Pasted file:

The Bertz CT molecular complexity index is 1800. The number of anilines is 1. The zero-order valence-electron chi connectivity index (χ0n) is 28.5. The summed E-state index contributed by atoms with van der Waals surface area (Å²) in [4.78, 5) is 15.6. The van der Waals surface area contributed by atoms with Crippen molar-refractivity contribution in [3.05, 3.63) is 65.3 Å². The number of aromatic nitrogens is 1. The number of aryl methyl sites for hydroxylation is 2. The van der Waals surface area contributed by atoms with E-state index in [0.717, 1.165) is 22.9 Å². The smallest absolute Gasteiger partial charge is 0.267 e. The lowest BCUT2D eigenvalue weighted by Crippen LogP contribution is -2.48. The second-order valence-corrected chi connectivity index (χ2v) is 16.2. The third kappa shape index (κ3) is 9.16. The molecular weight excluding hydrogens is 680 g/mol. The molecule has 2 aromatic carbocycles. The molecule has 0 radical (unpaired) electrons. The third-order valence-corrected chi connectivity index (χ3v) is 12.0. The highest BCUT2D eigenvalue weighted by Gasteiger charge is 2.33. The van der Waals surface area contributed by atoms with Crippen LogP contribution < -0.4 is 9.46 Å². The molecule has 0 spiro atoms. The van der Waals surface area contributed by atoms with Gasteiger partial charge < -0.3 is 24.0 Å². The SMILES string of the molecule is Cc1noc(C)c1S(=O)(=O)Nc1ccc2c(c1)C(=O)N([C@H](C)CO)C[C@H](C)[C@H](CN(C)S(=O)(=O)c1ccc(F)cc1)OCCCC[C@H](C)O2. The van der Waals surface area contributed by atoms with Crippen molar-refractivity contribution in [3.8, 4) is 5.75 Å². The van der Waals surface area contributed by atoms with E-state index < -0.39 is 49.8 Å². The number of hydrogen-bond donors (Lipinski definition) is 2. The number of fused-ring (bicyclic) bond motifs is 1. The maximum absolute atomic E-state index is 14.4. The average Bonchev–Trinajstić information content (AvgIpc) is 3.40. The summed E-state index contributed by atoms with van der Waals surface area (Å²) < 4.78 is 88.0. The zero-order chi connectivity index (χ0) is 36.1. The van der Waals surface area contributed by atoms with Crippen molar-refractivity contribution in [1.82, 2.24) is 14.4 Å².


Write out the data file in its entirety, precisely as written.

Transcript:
The Bertz CT molecular complexity index is 1800. The number of anilines is 1. The zero-order valence-electron chi connectivity index (χ0n) is 28.5. The summed E-state index contributed by atoms with van der Waals surface area (Å²) in [4.78, 5) is 15.6. The van der Waals surface area contributed by atoms with Crippen molar-refractivity contribution in [3.05, 3.63) is 65.3 Å². The number of aromatic nitrogens is 1. The number of aryl methyl sites for hydroxylation is 2. The van der Waals surface area contributed by atoms with E-state index in [0.717, 1.165) is 22.9 Å². The smallest absolute Gasteiger partial charge is 0.267 e. The lowest BCUT2D eigenvalue weighted by Crippen LogP contribution is -2.48. The second-order valence-corrected chi connectivity index (χ2v) is 16.2. The third kappa shape index (κ3) is 9.16. The molecular weight excluding hydrogens is 680 g/mol. The molecule has 2 aromatic carbocycles. The molecule has 0 radical (unpaired) electrons. The third-order valence-corrected chi connectivity index (χ3v) is 12.0. The highest BCUT2D eigenvalue weighted by Gasteiger charge is 2.33. The van der Waals surface area contributed by atoms with Crippen LogP contribution < -0.4 is 9.46 Å². The molecule has 0 spiro atoms. The van der Waals surface area contributed by atoms with Gasteiger partial charge < -0.3 is 24.0 Å². The SMILES string of the molecule is Cc1noc(C)c1S(=O)(=O)Nc1ccc2c(c1)C(=O)N([C@H](C)CO)C[C@H](C)[C@H](CN(C)S(=O)(=O)c1ccc(F)cc1)OCCCC[C@H](C)O2. The van der Waals surface area contributed by atoms with Crippen molar-refractivity contribution in [3.8, 4) is 5.75 Å². The van der Waals surface area contributed by atoms with E-state index < -0.39 is 49.8 Å². The number of hydrogen-bond donors (Lipinski definition) is 2. The number of fused-ring (bicyclic) bond motifs is 1. The maximum absolute atomic E-state index is 14.4. The average Bonchev–Trinajstić information content (AvgIpc) is 3.40. The summed E-state index contributed by atoms with van der Waals surface area (Å²) < 4.78 is 88.0. The zero-order chi connectivity index (χ0) is 36.1. The van der Waals surface area contributed by atoms with Crippen molar-refractivity contribution in [1.82, 2.24) is 14.4 Å².